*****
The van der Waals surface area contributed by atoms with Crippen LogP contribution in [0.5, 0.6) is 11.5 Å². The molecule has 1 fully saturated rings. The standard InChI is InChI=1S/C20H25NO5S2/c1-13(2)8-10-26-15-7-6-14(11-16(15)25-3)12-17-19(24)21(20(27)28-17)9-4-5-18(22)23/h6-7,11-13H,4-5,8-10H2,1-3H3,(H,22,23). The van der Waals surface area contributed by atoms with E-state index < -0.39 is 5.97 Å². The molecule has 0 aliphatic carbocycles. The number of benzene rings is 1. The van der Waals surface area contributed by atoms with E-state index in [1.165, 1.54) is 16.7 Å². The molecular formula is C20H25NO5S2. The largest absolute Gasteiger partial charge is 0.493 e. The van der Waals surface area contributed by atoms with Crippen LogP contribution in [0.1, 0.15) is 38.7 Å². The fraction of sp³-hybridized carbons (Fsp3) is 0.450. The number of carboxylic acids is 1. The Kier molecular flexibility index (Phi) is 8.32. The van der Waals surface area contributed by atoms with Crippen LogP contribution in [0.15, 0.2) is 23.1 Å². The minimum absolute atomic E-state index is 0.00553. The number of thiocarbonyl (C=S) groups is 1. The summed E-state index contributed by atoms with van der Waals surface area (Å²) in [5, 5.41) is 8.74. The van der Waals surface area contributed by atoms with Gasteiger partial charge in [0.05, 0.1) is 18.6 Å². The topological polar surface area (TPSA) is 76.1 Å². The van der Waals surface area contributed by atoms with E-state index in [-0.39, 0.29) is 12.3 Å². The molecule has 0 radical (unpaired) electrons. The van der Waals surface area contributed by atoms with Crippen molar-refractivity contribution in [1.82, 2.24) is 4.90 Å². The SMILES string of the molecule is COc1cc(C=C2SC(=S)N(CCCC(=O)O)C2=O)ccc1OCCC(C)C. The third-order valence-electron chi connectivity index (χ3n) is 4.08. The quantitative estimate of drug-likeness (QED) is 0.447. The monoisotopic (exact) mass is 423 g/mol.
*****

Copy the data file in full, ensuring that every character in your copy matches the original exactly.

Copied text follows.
The van der Waals surface area contributed by atoms with Crippen LogP contribution in [0.5, 0.6) is 11.5 Å². The molecule has 1 fully saturated rings. The standard InChI is InChI=1S/C20H25NO5S2/c1-13(2)8-10-26-15-7-6-14(11-16(15)25-3)12-17-19(24)21(20(27)28-17)9-4-5-18(22)23/h6-7,11-13H,4-5,8-10H2,1-3H3,(H,22,23). The van der Waals surface area contributed by atoms with E-state index < -0.39 is 5.97 Å². The molecule has 0 aliphatic carbocycles. The number of benzene rings is 1. The van der Waals surface area contributed by atoms with E-state index in [1.165, 1.54) is 16.7 Å². The molecular formula is C20H25NO5S2. The largest absolute Gasteiger partial charge is 0.493 e. The van der Waals surface area contributed by atoms with Crippen LogP contribution in [0.1, 0.15) is 38.7 Å². The fraction of sp³-hybridized carbons (Fsp3) is 0.450. The number of carboxylic acids is 1. The Kier molecular flexibility index (Phi) is 8.32. The van der Waals surface area contributed by atoms with Crippen LogP contribution in [0.15, 0.2) is 23.1 Å². The minimum absolute atomic E-state index is 0.00553. The number of thiocarbonyl (C=S) groups is 1. The summed E-state index contributed by atoms with van der Waals surface area (Å²) in [5, 5.41) is 8.74. The van der Waals surface area contributed by atoms with Gasteiger partial charge in [0.05, 0.1) is 18.6 Å². The topological polar surface area (TPSA) is 76.1 Å². The van der Waals surface area contributed by atoms with E-state index in [-0.39, 0.29) is 12.3 Å². The molecule has 0 radical (unpaired) electrons. The van der Waals surface area contributed by atoms with Crippen molar-refractivity contribution in [1.82, 2.24) is 4.90 Å². The SMILES string of the molecule is COc1cc(C=C2SC(=S)N(CCCC(=O)O)C2=O)ccc1OCCC(C)C. The third-order valence-electron chi connectivity index (χ3n) is 4.08. The quantitative estimate of drug-likeness (QED) is 0.447. The monoisotopic (exact) mass is 423 g/mol.